Measuring Integration of Disabled Persons: Evidence from Canada’s Time Use Databases

Clarke Wilson, Mary Ann McColl, Fang Zhang, Paige McKinnon


Disability is defined in terms of activity limitation. We propose using daily time use data as a macro indicator of the degree of integration of people with disabilities into the wider society. If activity patterns of disabled persons are becoming more similar to those of the general population, this indicates a reduction in activity limitation and suggests opportunity and social integration are increasing. Decreasing similarity of activity patterns would indicate a failure of policies promoting integration. Data on daily activities were drawn from Statistics Canada General Social Survey files for the cycles focusing on time use for 1992 and 2010. Canada-wide there has been a convergence of the activities of disabled and non-disabled persons of about 13 percent over the period examined. Convergence has been slightly greater for disabled women than men. The major source of convergence for disabled women has been a very large increase in paid work time as compared with disabled men. Our results are consistent with the proposition that public policy on disability is succeeding, but the attribution of activity convergence to policy and program interventions would require a great deal of additional research.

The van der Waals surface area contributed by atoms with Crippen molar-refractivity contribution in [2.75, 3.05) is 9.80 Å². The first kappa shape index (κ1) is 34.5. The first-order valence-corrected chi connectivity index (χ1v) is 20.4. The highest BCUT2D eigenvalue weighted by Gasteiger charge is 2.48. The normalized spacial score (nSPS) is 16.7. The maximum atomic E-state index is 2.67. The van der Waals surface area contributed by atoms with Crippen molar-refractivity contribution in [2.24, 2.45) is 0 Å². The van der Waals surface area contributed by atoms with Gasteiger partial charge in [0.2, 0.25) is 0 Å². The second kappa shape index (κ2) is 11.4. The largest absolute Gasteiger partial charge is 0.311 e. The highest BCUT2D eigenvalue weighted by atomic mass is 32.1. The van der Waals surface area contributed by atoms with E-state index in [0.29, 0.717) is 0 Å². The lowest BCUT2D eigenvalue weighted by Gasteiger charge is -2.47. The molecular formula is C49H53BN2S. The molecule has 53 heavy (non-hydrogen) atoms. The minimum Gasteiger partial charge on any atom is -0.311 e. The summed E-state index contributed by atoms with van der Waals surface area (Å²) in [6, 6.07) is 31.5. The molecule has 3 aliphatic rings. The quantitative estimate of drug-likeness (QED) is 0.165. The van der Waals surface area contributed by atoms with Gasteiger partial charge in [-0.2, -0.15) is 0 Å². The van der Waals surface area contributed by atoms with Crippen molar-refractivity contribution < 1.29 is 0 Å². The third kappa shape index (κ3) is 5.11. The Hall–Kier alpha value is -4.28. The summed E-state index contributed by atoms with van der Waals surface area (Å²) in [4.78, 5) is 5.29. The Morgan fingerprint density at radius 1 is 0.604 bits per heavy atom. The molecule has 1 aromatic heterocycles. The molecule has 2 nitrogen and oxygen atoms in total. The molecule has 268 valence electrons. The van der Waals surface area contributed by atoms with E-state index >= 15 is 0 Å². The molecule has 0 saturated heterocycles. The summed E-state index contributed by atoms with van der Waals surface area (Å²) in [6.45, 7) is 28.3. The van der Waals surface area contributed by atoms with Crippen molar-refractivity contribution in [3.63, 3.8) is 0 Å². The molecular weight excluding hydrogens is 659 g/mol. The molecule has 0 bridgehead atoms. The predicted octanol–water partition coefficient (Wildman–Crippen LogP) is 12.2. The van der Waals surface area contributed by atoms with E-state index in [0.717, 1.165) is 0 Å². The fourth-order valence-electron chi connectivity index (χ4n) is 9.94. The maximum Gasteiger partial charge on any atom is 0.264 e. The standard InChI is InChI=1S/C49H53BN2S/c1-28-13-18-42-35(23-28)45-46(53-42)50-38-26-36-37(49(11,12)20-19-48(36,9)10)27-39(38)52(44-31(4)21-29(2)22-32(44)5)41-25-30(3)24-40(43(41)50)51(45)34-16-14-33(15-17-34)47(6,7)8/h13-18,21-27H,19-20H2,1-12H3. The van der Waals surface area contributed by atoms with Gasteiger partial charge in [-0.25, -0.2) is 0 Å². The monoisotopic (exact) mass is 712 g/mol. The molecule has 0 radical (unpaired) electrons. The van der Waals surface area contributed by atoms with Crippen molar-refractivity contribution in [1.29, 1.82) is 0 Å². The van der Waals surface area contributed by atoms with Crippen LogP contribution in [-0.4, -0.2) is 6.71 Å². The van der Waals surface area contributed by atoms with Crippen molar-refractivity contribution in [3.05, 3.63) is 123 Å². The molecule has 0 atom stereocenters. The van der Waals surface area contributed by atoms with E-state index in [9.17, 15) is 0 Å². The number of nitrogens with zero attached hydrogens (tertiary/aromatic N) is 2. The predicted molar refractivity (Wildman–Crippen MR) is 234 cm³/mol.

Integration; Daily activity; Time use; Policy evaluation; Program effectiveness

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